Eye Injuries and Eye Socket Fracture
Also known as: fracture of the orbit, orbital fracture.
What is an eye socket fracture?
The eye socket (or orbit) is the bony opening/cup in the skull that both protects and surrounds the eye. If one or more bones surrounding the eye is broken (fractured) it's known as an eye socket or orbital fracture.
What causes eye socket fracture?
Fractures of the eye socket rim are frequently caused by direct impact to the face, often by the dashboard or steering wheel of car during a car crash. When this occurs other injuries to the eye, the sinuses around the eye, tear duct and brain may also occur. A fracture of the floor bone (“blow out fracture”) can occur when the eye is hit by an object larger than the eye socket like a baseball or fist. Sometimes the orbital rim fracture extends into the floor of the eye socket (“direct orbital floor fracture”). This frequently happens not only in car crashes but also during contact sports, assaults, or while doing home repair projects where the blunt object may be a hammer, or piece of lumber or other object.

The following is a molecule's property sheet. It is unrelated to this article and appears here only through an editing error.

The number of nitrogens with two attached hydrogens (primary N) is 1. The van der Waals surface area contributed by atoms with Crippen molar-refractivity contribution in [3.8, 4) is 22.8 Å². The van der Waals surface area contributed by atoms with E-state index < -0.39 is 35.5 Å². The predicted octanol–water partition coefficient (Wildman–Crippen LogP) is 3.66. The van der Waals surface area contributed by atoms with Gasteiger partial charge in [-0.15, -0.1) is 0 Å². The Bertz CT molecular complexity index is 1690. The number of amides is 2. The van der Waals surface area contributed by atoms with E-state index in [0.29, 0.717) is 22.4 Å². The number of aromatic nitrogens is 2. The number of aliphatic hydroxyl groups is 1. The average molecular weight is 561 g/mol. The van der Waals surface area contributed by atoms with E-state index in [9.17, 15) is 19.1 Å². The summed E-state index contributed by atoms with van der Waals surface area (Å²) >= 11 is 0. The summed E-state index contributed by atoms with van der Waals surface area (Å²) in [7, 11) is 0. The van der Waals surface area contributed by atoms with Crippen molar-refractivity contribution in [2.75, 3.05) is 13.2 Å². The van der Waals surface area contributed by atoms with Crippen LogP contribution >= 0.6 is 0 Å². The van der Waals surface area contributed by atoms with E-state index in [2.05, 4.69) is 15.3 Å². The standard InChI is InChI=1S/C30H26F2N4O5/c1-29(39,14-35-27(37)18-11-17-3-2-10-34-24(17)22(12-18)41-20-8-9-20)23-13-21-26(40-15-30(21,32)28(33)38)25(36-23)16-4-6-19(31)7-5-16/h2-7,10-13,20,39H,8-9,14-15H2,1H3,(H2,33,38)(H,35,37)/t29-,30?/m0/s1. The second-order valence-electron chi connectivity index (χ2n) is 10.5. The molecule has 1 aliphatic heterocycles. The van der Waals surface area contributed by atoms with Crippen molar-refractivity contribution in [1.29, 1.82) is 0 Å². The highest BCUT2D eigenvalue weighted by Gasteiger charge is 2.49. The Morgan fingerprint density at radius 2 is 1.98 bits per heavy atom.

What are the symptoms of eye socket fracture?
Symptoms vary depending on the location and severity of the fracture. Common symptoms include; a “black eye”, double or blurry or decreased vision, pain, swelling, facial deformities (a flattened cheek), numbness of the forehead eyelids and upper lip, and air under the skin near the eye.
What are eye socket fracture care options?
Minor fractures can heal on their own with ice packs to the face, rest, pain relievers and an antibiotic may be prescribed to prevent infection. Vision problems frequently resolve without treatment. Surgery may be required for severe fractures particularly if the involve the eye.
Reviewed by: Jack Wolfsdorf, MD, FAAP
This page was last updated on: 3/23/2018 2:13:30 PM
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Dr. Chad Perlyn is a pediatric plastic surgeon with the Division of Plastic Surgery at Nicklaus Children's Hospital. For more information, please visit nicklauschildrens.org/BWS
Dr. Chad Perlyn is a pediatric plastic surgeon with the Division of Plastic Surgery at Nicklaus Children's Hospital. For more information, please visit nicklauschildrens.org/Craniofacial